Acts Of Self-Care That’ll Last Longer Than Your New Year’s Resolutions

Acts Of Self-Care That’ll Last Longer Than Your New Year’s Resolutions

News flash: you won’t wake up an entirely new person on the 1st of January. No matter how promising your new year’s resolutions may be.

It takes a bit more than fireworks and bubbles to shake off the old. Or, to be completely honest, there’s no new you to begin with. Only more old. But older means wiser, right? And if there’s one thing this decade has taught us, wisdom is scarily scarce. But, not to worry, wisdom can be nurtured. More specifically: through nurturing yourself you can become wise(r). For me, self-care isn’t about reinvention, it’s about self-exploration. So why infiltrate the roaring twenties as a ‘new’ person and leave behind your years of knowledge?

Old habits die hard (it’s cliché, but true)

Self-care is a shape-shifter that can be whatever you name it to be. However, defining it as self-exploration helps to counteract cookie-cutter wishes that comes with a new year. You know, where you bet everything on the 1st of January to suddenly get everything ‘right’ right away. If everything isn’t ‘right’ right away, well, you’ll have to wait 364 days for another attempt. Which is a shame. Because no matter my cookie-cutting efforts, I always turn out misshaped. While we can blame this on too much bubbles, too much bubbles doesn’t explain the other 364 sober days. Because it’s not that the 1st of January has some serious bad karma that trips you up. It’s this ridiculous idea that you can *snap your fingers* and be and do and feel completely different than before.

Frankly, it’s more productive to work with what you got than to reimagine yourself as something you’re not. This doesn’t mean you’re forever stuck with this particular version of you. As the saying goes, it simply means that old habits die hard. Although habits are culturally based, they manifest physically. That is to say: your brain ingrains pathways for every habit. Old habits die hard because they’re literally a part of you; they’ve shaped your brain. The opposite goes for new habits. So, whether you’re desperately using defibrillators to keep a habit alive or want to kill one off, it takes time to get things properly in place upstairs.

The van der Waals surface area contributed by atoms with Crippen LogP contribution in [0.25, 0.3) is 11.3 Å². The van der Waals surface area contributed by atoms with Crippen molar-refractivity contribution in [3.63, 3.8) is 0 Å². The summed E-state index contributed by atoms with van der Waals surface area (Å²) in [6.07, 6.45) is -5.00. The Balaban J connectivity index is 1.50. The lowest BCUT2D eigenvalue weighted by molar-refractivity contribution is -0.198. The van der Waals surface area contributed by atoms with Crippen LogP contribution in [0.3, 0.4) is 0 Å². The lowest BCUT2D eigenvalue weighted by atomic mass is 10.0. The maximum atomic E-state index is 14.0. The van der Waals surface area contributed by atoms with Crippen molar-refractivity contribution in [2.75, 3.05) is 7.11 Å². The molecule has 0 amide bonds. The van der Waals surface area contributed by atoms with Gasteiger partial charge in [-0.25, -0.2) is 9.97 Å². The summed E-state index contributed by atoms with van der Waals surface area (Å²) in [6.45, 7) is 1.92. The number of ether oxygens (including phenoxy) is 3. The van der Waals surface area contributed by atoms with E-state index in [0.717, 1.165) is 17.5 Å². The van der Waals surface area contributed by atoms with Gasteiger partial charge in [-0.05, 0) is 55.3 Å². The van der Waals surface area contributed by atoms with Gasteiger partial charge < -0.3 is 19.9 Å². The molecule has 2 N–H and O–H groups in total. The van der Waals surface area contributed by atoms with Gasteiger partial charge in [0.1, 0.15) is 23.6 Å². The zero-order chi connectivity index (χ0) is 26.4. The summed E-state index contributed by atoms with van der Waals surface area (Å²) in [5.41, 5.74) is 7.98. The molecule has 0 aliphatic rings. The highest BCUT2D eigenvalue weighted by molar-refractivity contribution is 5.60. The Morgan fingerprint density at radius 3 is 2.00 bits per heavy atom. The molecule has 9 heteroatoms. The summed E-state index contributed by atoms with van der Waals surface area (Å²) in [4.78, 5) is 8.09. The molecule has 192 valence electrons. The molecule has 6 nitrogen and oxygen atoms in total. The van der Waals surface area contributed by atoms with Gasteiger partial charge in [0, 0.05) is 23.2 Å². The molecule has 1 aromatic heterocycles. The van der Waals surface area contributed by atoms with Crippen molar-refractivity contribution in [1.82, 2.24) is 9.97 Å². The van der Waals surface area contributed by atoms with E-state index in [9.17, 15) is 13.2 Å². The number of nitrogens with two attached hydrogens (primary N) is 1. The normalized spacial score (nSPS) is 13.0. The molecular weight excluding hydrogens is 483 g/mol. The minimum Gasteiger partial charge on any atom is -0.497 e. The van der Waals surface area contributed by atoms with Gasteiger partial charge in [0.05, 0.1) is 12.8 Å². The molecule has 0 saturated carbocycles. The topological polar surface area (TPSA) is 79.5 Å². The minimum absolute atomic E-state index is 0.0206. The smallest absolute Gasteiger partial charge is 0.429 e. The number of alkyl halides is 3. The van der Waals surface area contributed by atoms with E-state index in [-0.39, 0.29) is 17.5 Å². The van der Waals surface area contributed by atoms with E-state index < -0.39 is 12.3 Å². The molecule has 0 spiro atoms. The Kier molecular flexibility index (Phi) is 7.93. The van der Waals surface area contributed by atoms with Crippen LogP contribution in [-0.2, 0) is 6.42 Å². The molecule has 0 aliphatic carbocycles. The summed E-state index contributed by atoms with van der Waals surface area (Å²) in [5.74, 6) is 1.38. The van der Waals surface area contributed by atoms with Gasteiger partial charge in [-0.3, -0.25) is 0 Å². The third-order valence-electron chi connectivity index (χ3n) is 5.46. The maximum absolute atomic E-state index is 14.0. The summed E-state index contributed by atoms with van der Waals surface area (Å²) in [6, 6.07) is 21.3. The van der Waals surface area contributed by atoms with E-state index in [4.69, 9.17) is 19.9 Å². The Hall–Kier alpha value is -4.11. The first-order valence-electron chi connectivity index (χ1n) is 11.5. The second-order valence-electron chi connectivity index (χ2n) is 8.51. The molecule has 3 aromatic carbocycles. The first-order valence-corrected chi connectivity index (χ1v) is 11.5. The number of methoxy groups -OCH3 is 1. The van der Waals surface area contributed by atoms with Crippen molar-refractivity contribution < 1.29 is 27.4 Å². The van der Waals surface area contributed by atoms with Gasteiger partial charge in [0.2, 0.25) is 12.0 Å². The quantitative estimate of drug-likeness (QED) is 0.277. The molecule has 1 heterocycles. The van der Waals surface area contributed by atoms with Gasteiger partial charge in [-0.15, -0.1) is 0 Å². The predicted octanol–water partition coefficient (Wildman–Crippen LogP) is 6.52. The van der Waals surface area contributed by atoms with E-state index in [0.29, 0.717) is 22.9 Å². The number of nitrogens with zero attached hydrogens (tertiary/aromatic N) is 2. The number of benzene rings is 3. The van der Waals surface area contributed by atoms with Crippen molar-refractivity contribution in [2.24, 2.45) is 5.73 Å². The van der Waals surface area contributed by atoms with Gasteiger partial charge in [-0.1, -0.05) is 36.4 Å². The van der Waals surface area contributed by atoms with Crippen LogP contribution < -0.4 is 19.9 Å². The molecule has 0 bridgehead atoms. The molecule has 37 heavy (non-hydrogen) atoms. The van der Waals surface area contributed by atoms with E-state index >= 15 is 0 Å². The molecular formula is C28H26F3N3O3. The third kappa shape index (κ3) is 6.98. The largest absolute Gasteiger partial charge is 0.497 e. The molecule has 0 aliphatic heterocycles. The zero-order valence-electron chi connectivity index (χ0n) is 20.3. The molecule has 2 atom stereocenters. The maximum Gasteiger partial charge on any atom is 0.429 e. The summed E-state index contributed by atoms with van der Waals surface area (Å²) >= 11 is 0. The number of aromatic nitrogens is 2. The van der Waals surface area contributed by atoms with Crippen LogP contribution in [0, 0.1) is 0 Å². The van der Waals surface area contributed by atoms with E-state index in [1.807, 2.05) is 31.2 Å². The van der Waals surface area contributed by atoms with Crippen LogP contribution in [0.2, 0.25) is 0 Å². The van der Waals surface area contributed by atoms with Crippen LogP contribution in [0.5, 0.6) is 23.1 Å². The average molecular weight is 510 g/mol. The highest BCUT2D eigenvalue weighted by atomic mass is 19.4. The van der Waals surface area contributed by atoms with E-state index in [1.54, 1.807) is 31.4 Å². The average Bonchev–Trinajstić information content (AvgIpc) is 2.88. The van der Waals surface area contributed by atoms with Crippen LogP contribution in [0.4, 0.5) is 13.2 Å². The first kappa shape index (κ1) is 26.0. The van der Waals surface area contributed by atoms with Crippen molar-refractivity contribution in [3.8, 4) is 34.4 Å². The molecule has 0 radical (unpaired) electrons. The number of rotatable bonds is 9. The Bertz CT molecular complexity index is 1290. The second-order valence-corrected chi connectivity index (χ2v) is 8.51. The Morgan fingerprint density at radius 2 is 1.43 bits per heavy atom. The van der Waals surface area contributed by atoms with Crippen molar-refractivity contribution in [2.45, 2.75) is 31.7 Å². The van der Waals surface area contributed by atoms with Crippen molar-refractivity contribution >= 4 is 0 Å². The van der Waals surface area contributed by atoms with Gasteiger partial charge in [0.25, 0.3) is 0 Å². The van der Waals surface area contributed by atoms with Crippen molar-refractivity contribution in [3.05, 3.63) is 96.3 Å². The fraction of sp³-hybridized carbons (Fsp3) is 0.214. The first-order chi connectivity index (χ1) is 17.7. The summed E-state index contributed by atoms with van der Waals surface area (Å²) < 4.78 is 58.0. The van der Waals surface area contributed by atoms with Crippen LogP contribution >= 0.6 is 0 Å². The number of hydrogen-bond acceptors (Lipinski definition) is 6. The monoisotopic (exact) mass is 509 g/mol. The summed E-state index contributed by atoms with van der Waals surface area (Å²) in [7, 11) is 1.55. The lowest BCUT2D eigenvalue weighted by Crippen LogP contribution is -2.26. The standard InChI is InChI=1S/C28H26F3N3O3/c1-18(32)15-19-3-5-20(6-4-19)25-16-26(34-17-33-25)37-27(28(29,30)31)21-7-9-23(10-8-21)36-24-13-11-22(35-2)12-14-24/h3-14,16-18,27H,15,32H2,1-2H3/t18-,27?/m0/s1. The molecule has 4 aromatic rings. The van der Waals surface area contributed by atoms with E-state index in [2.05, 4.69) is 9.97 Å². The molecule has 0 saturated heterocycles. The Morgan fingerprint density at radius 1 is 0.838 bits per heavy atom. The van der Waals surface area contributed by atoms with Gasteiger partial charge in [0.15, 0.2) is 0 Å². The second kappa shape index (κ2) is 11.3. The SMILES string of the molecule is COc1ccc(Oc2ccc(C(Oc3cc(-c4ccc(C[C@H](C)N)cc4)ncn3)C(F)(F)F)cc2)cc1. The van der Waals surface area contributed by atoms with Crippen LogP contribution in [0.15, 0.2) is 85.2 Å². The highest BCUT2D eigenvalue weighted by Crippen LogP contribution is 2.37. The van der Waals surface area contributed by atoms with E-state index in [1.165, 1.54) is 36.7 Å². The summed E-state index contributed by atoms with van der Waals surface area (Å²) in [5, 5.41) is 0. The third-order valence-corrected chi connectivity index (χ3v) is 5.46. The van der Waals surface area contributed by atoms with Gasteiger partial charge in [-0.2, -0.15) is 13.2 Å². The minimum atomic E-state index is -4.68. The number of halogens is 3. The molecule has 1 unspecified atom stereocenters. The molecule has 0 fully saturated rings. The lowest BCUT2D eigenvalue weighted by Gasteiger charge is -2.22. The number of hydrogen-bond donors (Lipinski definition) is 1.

But we don’t have time! Because when the clock strikes twelve…

At the beginning of this decade, 10 years ago, 2009, girl at a concert (Tokio Hotel) doing a peace sign, smiling awkwardly | happy new year! | Wisdom comes with the years, so why ditch it at the finish line? You don’t have to start from scratch or pick apart every bad habit just because you want to join a gym! Avoid ‘new year, new you’ nonsense and nurture the old you, the new you and every you in-between. Honestly, some wits wouldn’t hurt this time around… | The So and So

But are bad habits really that bad?

There’s so much pressure on instant gratification that we’ve forgotten that you can’t optimise nothing. And while ‘new year, new you’ is meant as a motivation, its strong ties with reinvention implies that what you’ve got isn’t good enough. Not thin enough. Not strong enough. Not tidy enough. No wonder we can’t keep up with our ‘new’ selves; nobody wants to spend time with trash-talkers! New year’s resolutions are either glorified bucket lists or part of a self-hate campaign. Apparently we just love to call ourselves lazy fat asses through the format of aspirational goals. While we all aim to tick off boxes, we don’t have to be so mean about it!

Although I’m always looking for ways to improve myself, I think we sometimes get too carried away with identifying and eliminating bad habits. A good life is a balanced one. So where’s the balance in doing one good thing after another? No, this isn’t an encouragement to rob a bank after you’ve helped an old lady cross the street. I want to point out that many habits classified as ‘bad’ are habits defined as ‘non-productive’. And while procrastination can be a b*tch, daydreaming shouldn’t be cancelled just because it doesn’t create a direct product. Sure, I’ve got too many tabs open and it wouldn’t hurt to close some, but the value of fussing around gets overlooked too easily. Busy is the new stupid, apparently, and while this is still focussed on optimisation, it’s optimisation based on mindful (in)action.

How I’m self-caring into 2020

To summarise: no matter our intentions, we don’t simply change our ways just because we really want to. It takes time to get everything sorted out and that’s okay. Allow yourself to mess up, to get it wrong and to totally throw away any ambitious plans for the 1st of January. Because are we really doing ourselves any favours constantly shouting out commands? Instead of getting caught up in renouncing bad habits, we should grow as we go (and realise that not every bad habit is as bad as its reputation implies). So let’s explore the new year, all the you’s it brings and the lessons we can learn from them.

How are you self-caring into 2020? Are you ‘bad habit’ obsessed or just looking for a good time? Share your wisdom in the comments!

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